Our general classification criterion allowed us to demonstrate compelling biological correlates between 2,369 tissue-specific genes (Figure7A,B). Some of our observations are also based on previous studies that suggest direct correlations between short or long homopolymer tracts and certain levels of gene expression[42–46]. Indeed, we have also observed a constant presence of different homopolymer elements in these patterns, suggesting that different promoter classes (ie. CG-spike or AT-spike) indicate a predisposition for various levels of gene expression as well as for a distinct number of factors which trigger gene expression. Specific interaction clusters have been reported in the past, such as muscle and heart or kidney and liver clusters. We show some additional interaction groups, both between promoter classes and within each promoter class. In addition to these groups, the tissue order from each class further reflects the significance of the observed interactions (Additional file4). The highlights of our observations include:
CG-based promoters have the highest percentage of occurrence (37.59%) and appear to be TATA-less class correspondents which tend to be associated with “housekeeping” genes. CG-based promoters are not only the most common but as expected they show the highest levels in all tissues. The first six tissues in which CG-based promoters have the highest percentages are cervix, skin, stomach, ovary, mammary gland and tongue (Additional file 4: Figure S10B online).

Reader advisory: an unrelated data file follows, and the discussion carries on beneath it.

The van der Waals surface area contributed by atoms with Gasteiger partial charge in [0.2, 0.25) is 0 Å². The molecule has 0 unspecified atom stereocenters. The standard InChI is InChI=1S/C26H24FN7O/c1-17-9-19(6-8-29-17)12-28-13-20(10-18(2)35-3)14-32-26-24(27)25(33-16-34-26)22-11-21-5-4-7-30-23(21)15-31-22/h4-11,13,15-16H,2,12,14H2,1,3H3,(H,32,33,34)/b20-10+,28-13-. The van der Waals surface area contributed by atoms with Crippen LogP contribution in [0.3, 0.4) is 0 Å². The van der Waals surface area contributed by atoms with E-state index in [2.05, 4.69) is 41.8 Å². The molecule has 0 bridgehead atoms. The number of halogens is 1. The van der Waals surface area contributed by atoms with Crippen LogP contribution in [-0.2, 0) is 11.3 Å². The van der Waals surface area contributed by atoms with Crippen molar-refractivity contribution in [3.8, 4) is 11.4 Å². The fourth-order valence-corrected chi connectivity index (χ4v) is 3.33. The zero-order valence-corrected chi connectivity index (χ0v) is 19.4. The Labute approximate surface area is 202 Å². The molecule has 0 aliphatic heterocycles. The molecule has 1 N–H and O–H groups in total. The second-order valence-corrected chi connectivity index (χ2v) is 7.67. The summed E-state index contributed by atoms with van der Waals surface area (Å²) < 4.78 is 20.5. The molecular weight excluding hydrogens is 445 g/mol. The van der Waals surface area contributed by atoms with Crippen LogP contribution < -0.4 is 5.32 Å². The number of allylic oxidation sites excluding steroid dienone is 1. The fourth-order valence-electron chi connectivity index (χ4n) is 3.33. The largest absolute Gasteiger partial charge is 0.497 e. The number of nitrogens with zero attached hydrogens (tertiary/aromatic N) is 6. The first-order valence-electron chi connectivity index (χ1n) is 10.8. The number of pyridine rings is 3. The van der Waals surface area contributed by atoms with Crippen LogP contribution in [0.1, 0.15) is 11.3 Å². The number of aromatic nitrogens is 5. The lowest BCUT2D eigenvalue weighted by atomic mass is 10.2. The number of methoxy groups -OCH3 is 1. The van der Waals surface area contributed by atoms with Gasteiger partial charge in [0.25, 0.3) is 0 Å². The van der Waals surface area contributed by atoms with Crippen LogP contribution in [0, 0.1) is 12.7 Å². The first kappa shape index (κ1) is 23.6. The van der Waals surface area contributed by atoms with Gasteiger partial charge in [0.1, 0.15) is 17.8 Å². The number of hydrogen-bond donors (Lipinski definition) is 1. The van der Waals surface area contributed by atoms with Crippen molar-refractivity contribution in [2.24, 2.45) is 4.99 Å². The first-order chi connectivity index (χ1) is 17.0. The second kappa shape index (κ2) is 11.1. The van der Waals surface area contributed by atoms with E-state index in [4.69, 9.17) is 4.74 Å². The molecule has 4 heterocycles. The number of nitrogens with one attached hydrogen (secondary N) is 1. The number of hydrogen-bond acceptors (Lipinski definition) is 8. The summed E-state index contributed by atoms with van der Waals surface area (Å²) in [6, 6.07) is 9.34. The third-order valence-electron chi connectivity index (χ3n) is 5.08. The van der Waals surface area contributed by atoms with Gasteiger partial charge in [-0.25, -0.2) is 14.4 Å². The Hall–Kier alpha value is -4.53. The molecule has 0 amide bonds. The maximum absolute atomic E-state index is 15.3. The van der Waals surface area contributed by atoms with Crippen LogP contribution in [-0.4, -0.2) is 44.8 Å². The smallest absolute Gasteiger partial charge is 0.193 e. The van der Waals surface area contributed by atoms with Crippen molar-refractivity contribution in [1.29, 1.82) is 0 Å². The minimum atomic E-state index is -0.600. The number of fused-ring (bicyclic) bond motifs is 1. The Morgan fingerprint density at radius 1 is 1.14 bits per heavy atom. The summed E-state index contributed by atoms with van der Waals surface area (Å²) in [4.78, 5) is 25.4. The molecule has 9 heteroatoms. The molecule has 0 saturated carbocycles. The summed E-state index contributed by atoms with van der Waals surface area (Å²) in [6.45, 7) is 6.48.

AT-based promoters (5.25%) are present in all tissues but are absent from the mammary gland. The first six tissues in which AT-based promoters have the highest percentages are liver, heart, kidney, lymph node, soft tissue and muscle. This order coincides with the first six tissues in which ATCG-compact promoters have the highest percentages, namely in prostate, liver, kidney, muscle, heart and lymph node. Equally curious, the last six tissues in which CG-based promoters have the lowest percentages are liver, uterus, kidney, heart, lung and brain (Additional file 4: Figure S10G and Figure S 7B online). This implies a special relationship between CG-based and AT-based promoters because their proportions seem to indicate an almost antagonistic activity which may suggests an involvement of these promoters in some metabolic processes. Nevertheless, the relationship between CG-based promoters and other classes of promoters in these tissues seems to conceal more than a simplistic association with the housekeeping genes.
AT-less promoters (14.36%) are overestimated in uterus while CG-less and ATCG-balanced promoters are overestimated in testis (Additional file 4: Figure S10E,F,H online).
CG-less promoters have an occurrence of 3.98% and are present in all tissues but they are absent from Spleen (Additional file 4: Figure S10F online).